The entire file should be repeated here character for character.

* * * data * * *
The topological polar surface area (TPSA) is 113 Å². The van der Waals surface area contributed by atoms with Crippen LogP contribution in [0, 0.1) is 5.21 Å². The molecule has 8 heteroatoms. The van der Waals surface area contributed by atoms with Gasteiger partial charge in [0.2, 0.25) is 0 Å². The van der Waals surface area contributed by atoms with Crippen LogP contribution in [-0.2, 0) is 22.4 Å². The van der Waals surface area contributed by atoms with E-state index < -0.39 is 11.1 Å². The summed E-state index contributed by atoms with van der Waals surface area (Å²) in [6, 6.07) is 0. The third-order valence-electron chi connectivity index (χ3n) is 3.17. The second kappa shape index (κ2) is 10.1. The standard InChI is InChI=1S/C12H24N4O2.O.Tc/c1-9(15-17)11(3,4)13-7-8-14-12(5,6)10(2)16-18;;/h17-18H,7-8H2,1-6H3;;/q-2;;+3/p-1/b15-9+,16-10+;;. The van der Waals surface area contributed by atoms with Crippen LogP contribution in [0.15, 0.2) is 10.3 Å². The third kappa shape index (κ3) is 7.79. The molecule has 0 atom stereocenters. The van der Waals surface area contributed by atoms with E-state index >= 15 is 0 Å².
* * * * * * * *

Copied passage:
The topological polar surface area (TPSA) is 113 Å². The van der Waals surface area contributed by atoms with Crippen LogP contribution in [0, 0.1) is 5.21 Å². The molecule has 8 heteroatoms. The van der Waals surface area contributed by atoms with Gasteiger partial charge in [0.2, 0.25) is 0 Å². The van der Waals surface area contributed by atoms with Crippen LogP contribution in [-0.2, 0) is 22.4 Å². The van der Waals surface area contributed by atoms with E-state index < -0.39 is 11.1 Å². The summed E-state index contributed by atoms with van der Waals surface area (Å²) in [6, 6.07) is 0. The third-order valence-electron chi connectivity index (χ3n) is 3.17. The second kappa shape index (κ2) is 10.1. The standard InChI is InChI=1S/C12H24N4O2.O.Tc/c1-9(15-17)11(3,4)13-7-8-14-12(5,6)10(2)16-18;;/h17-18H,7-8H2,1-6H3;;/q-2;;+3/p-1/b15-9+,16-10+;;. The van der Waals surface area contributed by atoms with Crippen LogP contribution in [0.15, 0.2) is 10.3 Å². The third kappa shape index (κ3) is 7.79. The molecule has 0 atom stereocenters. The van der Waals surface area contributed by atoms with E-state index >= 15 is 0 Å².